This just confused me. Maybe I'm sheltered because I only eat at Kosher restaurants and Jews would never do such a thing as mail out coupons for their entrees, but I just wondered what it would be like to hand a coupon to the waiter at a formal restaurant. Do they know they sent those coupons out in the mail? Is everyone on the same page here? Do they have to call the manager to scan it??
Hmm.... food for thought. (No pun intended)
5. Manual Garage
Pardon me, but no part of the word "garage" was ever manual in my lifetime. Until now. No clicker, no "open sesame", no playing with the garage sensor and making the door stop midway in its descent. Nope. It's called a rope. You pull it when you want the thing closed. You shove it upward when you want the thing open.
6. Elbow Grease
Now, my history with the term "elbow grease" goes beyond my Des Moines days. It started in my parent's kitchen on Harding Street when I was polishing the silver (one of my lesser favorite activities). When I couldn't get the hard stains out of the candle sticks, I maturely went to whine to my mother that we needed stronger silver polish solution. "Dear" she said, "It just needs some good old-fashioned elbow grease." Oh - why didn't I think of that?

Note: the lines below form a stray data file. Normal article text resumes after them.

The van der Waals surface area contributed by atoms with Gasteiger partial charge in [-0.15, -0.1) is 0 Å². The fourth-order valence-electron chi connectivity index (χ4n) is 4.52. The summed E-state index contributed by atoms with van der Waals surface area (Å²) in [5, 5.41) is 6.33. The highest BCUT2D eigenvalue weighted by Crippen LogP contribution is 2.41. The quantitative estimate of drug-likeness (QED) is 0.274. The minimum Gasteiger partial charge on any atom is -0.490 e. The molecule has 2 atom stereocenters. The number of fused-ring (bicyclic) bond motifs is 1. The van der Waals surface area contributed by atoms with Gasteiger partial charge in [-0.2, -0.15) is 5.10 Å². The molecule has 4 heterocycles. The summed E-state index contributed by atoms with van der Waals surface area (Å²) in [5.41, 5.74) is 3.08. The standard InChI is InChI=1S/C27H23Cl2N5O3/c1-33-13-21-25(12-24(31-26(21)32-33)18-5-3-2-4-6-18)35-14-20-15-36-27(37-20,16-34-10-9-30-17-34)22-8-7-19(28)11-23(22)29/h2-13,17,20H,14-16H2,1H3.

5 minutes later my mother found me on the highest tier of our step stool in our walk-in pantry (no Stawis woman is above 5"4)with a frustrated look on my face saying, "Imma. You said it needed elbow grease. I can't find it!! Where the heck is it???"
A moment later, I had to literately lift my mother from the floor who was rolling in tears of laughter. For those of you who don't know, elbow grease means MANUALLLLLL LABORRRRR - it means grind that elbow a little harder!!! It means.... no.... it does not come in a bottle!!!
And by the way, I was not 11 when this story occurred. I was more like 20.
Point being, I've used a lot of elbow grease since I arrived in Des Moines. The real kind.
7. Crawl Space
This one I have to hand to my husband. I was thrilled to notice when we first toured our house that we had a lovely storage space under the stairwell. A great place for storing our suitcases, paper goods, folding chairs, (85 boxes which Josh cut and folded PERFECTLY and chose to keep until our next move). When we were in the depths of unpacking and moving in - Josh would say, "Malkie, put this in the crawl space!!"
I am not a toddler. I do not crawl. What space is for crawling? Oh THAT AREA?? That's a storage room. Why do people call it a crawl space? I sure as heck ain't crawling in there.
Well there you have it. Your daily dose of Iowan vocabulary. Like I said, some of you (most of you) probably heard these terms before. I did not.
Go ahead, laugh. Make fun. Call me a snob. But I bet when I leave this city... I'll sure know a lot more about doohickeys and shopping sacks then you ever will.